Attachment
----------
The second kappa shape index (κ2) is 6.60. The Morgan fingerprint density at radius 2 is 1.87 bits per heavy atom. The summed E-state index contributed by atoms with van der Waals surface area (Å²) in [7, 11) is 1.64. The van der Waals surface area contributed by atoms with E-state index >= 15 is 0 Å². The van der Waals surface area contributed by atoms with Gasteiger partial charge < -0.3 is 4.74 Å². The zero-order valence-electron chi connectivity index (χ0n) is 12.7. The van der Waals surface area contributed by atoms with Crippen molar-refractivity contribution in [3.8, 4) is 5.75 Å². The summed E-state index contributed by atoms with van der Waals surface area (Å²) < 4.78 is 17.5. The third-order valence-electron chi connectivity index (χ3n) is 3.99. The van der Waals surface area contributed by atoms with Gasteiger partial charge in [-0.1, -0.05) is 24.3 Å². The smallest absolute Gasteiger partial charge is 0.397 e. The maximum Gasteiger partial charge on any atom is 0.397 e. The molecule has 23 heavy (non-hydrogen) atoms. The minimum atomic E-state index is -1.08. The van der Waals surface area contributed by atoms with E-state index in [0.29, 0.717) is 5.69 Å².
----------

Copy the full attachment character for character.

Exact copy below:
The second kappa shape index (κ2) is 6.60. The Morgan fingerprint density at radius 2 is 1.87 bits per heavy atom. The summed E-state index contributed by atoms with van der Waals surface area (Å²) in [7, 11) is 1.64. The van der Waals surface area contributed by atoms with E-state index >= 15 is 0 Å². The van der Waals surface area contributed by atoms with Gasteiger partial charge < -0.3 is 4.74 Å². The zero-order valence-electron chi connectivity index (χ0n) is 12.7. The van der Waals surface area contributed by atoms with Crippen molar-refractivity contribution in [3.8, 4) is 5.75 Å². The summed E-state index contributed by atoms with van der Waals surface area (Å²) < 4.78 is 17.5. The third-order valence-electron chi connectivity index (χ3n) is 3.99. The van der Waals surface area contributed by atoms with Gasteiger partial charge in [-0.1, -0.05) is 24.3 Å². The smallest absolute Gasteiger partial charge is 0.397 e. The maximum Gasteiger partial charge on any atom is 0.397 e. The molecule has 23 heavy (non-hydrogen) atoms. The minimum atomic E-state index is -1.08. The van der Waals surface area contributed by atoms with E-state index in [0.29, 0.717) is 5.69 Å².